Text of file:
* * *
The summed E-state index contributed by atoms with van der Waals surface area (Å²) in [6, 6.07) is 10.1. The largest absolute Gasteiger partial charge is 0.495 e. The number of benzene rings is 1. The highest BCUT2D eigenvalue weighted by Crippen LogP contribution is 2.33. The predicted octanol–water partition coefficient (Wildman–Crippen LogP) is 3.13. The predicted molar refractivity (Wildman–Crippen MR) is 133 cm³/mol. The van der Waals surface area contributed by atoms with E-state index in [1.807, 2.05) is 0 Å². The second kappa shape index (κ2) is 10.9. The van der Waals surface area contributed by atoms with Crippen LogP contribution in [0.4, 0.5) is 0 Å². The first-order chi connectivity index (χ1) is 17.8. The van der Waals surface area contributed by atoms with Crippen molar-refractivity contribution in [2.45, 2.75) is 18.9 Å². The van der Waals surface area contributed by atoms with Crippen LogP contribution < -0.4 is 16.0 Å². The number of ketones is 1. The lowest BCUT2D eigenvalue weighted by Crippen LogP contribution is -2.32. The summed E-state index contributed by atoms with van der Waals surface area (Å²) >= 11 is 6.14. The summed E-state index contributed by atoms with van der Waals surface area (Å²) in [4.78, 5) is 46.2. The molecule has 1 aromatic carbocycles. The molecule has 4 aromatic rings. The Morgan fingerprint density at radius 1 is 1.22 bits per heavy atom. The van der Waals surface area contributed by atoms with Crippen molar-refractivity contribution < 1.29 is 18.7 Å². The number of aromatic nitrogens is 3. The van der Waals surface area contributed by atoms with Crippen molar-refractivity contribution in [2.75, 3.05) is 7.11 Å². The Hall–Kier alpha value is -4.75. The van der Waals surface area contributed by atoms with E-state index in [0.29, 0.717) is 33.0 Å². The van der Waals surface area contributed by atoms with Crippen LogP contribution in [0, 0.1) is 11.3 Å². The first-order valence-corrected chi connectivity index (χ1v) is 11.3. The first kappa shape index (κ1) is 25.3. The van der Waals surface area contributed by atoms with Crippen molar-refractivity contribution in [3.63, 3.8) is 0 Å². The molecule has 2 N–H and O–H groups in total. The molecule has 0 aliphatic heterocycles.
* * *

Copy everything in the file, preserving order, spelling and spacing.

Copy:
The summed E-state index contributed by atoms with van der Waals surface area (Å²) in [6, 6.07) is 10.1. The largest absolute Gasteiger partial charge is 0.495 e. The number of benzene rings is 1. The highest BCUT2D eigenvalue weighted by Crippen LogP contribution is 2.33. The predicted octanol–water partition coefficient (Wildman–Crippen LogP) is 3.13. The predicted molar refractivity (Wildman–Crippen MR) is 133 cm³/mol. The van der Waals surface area contributed by atoms with E-state index in [1.807, 2.05) is 0 Å². The second kappa shape index (κ2) is 10.9. The van der Waals surface area contributed by atoms with Crippen LogP contribution in [0.4, 0.5) is 0 Å². The first-order chi connectivity index (χ1) is 17.8. The van der Waals surface area contributed by atoms with Crippen molar-refractivity contribution in [2.45, 2.75) is 18.9 Å². The van der Waals surface area contributed by atoms with Crippen LogP contribution < -0.4 is 16.0 Å². The number of ketones is 1. The lowest BCUT2D eigenvalue weighted by Crippen LogP contribution is -2.32. The summed E-state index contributed by atoms with van der Waals surface area (Å²) >= 11 is 6.14. The summed E-state index contributed by atoms with van der Waals surface area (Å²) in [4.78, 5) is 46.2. The molecule has 1 aromatic carbocycles. The molecule has 4 aromatic rings. The Morgan fingerprint density at radius 1 is 1.22 bits per heavy atom. The van der Waals surface area contributed by atoms with Crippen molar-refractivity contribution < 1.29 is 18.7 Å². The number of aromatic nitrogens is 3. The van der Waals surface area contributed by atoms with Crippen molar-refractivity contribution in [2.75, 3.05) is 7.11 Å². The Hall–Kier alpha value is -4.75. The van der Waals surface area contributed by atoms with E-state index in [0.29, 0.717) is 33.0 Å². The van der Waals surface area contributed by atoms with Crippen LogP contribution in [0, 0.1) is 11.3 Å². The first-order valence-corrected chi connectivity index (χ1v) is 11.3. The first kappa shape index (κ1) is 25.3. The van der Waals surface area contributed by atoms with Crippen molar-refractivity contribution in [3.63, 3.8) is 0 Å². The molecule has 2 N–H and O–H groups in total. The molecule has 0 aliphatic heterocycles.